‘Cut rates to tackle vacant shops’: Larne Forum chair urges

Dunluce Street in Larne. INLT-20-702-con
Dunluce Street in Larne. INLT-20-702-con

A local business leader is calling for rates on vacant properties to be slashed to cut town centre vacancy rates.

Chairman of Larne Traders Forum John Shannon wants action to be taken to tackle the 44 vacant units in Larne town centre.

With a current town centre vacancy rate of 18.3 per cent, John believes that there is a need to “think outside the box” to address the problem.

“If a shop is vacant for six months or more, I believe it should be offered for one third of the full rate in the first year, two thirds of the full rate in the second year, and then go up to the full rate from the third year on,” John told the Times.

“The pop-up shops which have appeared in the town recently are good, and with this rates relief people could try out their idea in a permanent store without the high level of outlay. It will let a new business get started.

“I would think that many traders in the town would be in favour of any initiative to get people into the town centre and to get more people into this area. It would bring life into the town centre.”

While the council sets the non-domestic rate, all rates relief schemes are governmened by central government policy and are administered through Land and Property Services.

A DoF spokesperson said: “The Department is carrying out a review of non domestic rates and following the recent public consultation, it will be up to the new Finance Minister and Executive to take forward any new policy proposals in this area.

“Currently non domestic vacant rating in Northern Ireland is set at 50 per cent of the occupied rate.

“ In addition, the rate relief scheme which provides a one year, 50 per cent rates discount for new occupiers of a property that has been vacant for at least one year was recently extended by the last Assembly until March 31 2017.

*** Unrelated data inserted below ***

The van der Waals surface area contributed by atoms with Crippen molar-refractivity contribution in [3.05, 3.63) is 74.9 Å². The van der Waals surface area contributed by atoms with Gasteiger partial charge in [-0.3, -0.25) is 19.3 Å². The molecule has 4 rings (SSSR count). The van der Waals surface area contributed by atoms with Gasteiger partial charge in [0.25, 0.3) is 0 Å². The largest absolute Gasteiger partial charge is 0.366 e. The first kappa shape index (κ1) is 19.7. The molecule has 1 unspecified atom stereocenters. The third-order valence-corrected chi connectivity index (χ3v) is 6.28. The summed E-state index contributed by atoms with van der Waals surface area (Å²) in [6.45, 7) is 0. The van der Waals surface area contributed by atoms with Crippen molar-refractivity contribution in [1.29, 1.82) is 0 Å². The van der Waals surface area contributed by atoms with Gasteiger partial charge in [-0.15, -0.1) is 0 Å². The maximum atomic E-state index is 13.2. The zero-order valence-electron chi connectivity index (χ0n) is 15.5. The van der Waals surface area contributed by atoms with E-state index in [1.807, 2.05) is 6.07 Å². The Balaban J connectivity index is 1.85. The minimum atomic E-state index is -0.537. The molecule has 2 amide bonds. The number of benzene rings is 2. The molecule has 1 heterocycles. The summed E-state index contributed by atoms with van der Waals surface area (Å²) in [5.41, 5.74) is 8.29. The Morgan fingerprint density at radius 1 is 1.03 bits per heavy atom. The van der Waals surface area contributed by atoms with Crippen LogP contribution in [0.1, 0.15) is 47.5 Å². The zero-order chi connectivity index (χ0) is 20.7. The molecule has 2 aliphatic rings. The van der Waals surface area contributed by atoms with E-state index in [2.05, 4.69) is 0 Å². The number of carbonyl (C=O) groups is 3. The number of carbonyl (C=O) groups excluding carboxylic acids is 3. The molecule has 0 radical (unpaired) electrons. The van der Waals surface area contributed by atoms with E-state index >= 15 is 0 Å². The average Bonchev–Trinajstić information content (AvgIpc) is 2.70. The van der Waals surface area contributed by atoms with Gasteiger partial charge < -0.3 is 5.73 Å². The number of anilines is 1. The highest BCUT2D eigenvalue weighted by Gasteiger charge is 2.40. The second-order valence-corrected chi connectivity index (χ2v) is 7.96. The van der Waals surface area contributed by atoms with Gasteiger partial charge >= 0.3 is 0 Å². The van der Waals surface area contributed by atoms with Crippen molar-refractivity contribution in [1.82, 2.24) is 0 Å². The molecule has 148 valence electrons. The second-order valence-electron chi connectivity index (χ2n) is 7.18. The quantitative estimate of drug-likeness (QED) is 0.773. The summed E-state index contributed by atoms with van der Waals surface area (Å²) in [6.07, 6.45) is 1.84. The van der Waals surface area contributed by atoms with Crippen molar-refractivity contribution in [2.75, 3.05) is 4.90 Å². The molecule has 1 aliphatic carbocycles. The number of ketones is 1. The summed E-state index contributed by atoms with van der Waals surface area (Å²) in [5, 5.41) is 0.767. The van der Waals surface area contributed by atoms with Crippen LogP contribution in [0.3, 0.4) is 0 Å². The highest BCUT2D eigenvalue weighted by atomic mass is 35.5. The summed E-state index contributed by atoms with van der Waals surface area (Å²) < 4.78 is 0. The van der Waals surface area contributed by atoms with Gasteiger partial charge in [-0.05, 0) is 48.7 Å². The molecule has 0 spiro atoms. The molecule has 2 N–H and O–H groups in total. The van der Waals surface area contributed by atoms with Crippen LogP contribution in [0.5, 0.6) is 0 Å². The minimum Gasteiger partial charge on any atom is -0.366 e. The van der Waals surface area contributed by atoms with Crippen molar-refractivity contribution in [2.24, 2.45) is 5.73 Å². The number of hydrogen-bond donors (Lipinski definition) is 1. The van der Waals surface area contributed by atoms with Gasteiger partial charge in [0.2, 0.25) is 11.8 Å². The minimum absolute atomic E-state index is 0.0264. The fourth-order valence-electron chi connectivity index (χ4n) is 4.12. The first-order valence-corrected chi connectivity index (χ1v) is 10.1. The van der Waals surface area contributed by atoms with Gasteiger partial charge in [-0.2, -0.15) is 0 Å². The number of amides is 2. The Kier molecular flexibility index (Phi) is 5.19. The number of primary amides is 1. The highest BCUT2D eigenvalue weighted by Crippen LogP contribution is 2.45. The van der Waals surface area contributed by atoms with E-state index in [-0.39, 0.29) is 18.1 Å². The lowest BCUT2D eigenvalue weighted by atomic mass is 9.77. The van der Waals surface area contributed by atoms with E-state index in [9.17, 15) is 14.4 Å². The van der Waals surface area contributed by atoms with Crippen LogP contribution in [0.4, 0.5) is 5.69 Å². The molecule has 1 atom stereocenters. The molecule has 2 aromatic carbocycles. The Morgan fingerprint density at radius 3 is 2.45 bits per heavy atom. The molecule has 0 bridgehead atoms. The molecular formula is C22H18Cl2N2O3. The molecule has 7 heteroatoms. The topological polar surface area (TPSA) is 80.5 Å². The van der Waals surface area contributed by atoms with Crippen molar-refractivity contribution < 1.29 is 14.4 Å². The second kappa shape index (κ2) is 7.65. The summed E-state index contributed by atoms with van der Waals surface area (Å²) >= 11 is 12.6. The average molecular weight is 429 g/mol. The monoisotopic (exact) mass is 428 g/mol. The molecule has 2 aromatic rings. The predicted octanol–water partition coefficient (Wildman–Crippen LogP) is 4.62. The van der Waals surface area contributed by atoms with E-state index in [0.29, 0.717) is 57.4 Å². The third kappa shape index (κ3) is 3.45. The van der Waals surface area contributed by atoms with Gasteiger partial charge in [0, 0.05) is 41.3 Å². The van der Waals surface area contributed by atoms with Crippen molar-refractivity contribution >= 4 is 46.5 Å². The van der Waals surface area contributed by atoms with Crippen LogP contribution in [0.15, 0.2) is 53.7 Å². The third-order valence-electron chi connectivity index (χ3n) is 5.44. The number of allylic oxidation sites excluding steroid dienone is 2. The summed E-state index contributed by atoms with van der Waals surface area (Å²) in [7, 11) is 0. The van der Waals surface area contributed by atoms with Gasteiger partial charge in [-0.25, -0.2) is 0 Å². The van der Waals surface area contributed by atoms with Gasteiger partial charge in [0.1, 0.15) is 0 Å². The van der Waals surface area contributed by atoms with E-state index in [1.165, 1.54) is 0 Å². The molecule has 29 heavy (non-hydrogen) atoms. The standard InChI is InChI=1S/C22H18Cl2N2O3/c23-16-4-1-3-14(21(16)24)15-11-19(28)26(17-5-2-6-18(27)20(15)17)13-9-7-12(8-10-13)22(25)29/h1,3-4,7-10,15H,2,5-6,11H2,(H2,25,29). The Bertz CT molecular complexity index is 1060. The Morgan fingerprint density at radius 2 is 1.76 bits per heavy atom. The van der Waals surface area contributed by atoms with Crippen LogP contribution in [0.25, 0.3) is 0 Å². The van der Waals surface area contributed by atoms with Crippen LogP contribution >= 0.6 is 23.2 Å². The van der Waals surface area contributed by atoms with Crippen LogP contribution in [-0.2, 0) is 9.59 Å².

“The Department has also sought views on alternatives to the current Small Business Rate relief scheme. It is intended that the alternatives to be considered will include options to improve vacancy rates and help town centres.”

The council’s Economic Growth and Development committee discussed alternatives to the Small Business Relief Scheme on Monday.

The scheme provided a stepped reduction in rate bills for businesses based on an individual property’s Nett Annual Value (NAV). While the SBRR scheme has been extended until 2016/17, a report by Ulster University’s Economic Policy Centre concluded that it provides little economic benefit in terms of increased employment or additional investment. Consequently, UUEPC recommended that the scheme be phased out as economic conditions improve.

Alternatives presented to council included providing match funding for business improvement districts, rates relief to encourage investment and regeneration, and rates relief to encourage town centre living and occupation of vacant premises.

The council report recommended that the 50 per cent rates relief for properties which had been vacant for 12 months should be retained, and called for research into reducing the vacancy time required to qualify for rates relief and extending the length of relief.

Mayor Billy Ashe requested that a council officer ask the department whether endorsing a regional scheme would prevent Mid and East Antrim having a local rates relief scheme if it so desired.

“One of the main priorities is to grow the local economy and I believe we should have this tool in our tool box rather than adhere to a regional scheme,” he said.

Chair Cllr Audrey Wales said she would pass on councillors’ comments and obtain information requested.